...and whatever else for the way you work.
b) Configure krusader, desktop, panel, background, add /data partition to fstab, etcetera.
c) Move your email store to /opt for safe-keeping. Or point your email client to it if already moved.
d) Use /opt as the shared partition with VirtualBox.
e) Leave /home in /; create a separate /data storage.
f) Use external device(s) for backup.

5. My Choices:
a) Install apps with aptitude in interactive or command line mode. CL mode sometimes seems safer or more explicit.
b) full-upgrade with aptitude or smxi on Friday afternoon;
c) After a large full-upgrade, reboot
d) re-run # aptitude update && aptitude full-upgrade
e) In case of problems, run # aptitude -f install
f) Do kernel install with smxi
g) Read all on-screen messages very carefully.

< Edited by Richard :: Oct 9, 08, 3:16 >

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hubi
Status: Interested
Joined: 08 Sep 2008
Posts: 16
Location: Vienna, AT
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ad 5g)

There should not be questionable removes at dist-upgrades using testing as base distribution. There are no dependency issues in Debian testing.

On the other hand: Debian testing is maintained by the release crew, and packages might be totally removed from testing over night and not maintained at all (they are just in Sid then). A way to track that is this site: bts.turmzimmer.net/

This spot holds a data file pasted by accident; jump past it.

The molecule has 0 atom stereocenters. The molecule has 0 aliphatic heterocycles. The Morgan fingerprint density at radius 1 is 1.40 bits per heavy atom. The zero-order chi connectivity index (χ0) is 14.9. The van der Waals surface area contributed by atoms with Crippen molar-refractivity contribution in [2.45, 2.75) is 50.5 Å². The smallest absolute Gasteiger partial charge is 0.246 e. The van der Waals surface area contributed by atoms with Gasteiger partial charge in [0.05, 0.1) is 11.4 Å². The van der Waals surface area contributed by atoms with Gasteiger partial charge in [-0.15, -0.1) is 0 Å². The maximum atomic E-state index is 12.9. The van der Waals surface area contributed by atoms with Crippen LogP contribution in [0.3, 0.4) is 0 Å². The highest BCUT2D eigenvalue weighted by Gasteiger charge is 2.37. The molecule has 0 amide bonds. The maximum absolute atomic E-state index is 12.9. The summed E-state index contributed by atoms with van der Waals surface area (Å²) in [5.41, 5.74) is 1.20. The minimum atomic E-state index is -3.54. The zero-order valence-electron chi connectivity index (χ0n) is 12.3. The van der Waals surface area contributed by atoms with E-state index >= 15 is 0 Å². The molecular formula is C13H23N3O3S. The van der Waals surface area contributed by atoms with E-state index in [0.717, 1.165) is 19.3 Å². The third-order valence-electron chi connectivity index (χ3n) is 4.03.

And one should also track Sid if packages have showstopper bugs. They might be in testing for ages when Sid already has fixed packages which cannot move into testing (maybe because of the armel architecture). You can check that here: bjorn.haxx.se/debian/

Also: when using sidux kernels (which are imho by far the best desktop kernels around - the stock Debian kernels are optimized for servers), you should not block Sid when opting for testing as main repository. The kernel headers are built against gcc in Sid and you need that gcc version for compiling modules.

hubi
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techAdmin
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Joined: 26 Sep 2003
Posts: 4018
Location: East Coast, West Coast? I know it's one of them.
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wow, excellent how to and information in this thread, thanks.
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anticapitalista
Status: Contributor
Joined: 13 Jun 2008
Posts: 202
Location: Greece
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To add that from my experience of antiX already set to Testing and using the smxi script, it is best to use the sidux kernels not from the sidux repo, but those sidux kernels from the wget provided by h2.

Otherwise, as hubi points out, the sid repos need to be enabled.
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Richard
Status: Interested
Joined: 10 Mar 2007
Posts: 42
Location: Venezuela
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Thanks Hubi and anti.

I made some changes, but need some info:

Where are the sidux kernels provided by h2? the wget line?

The sid and sidux repos are still active in the *.list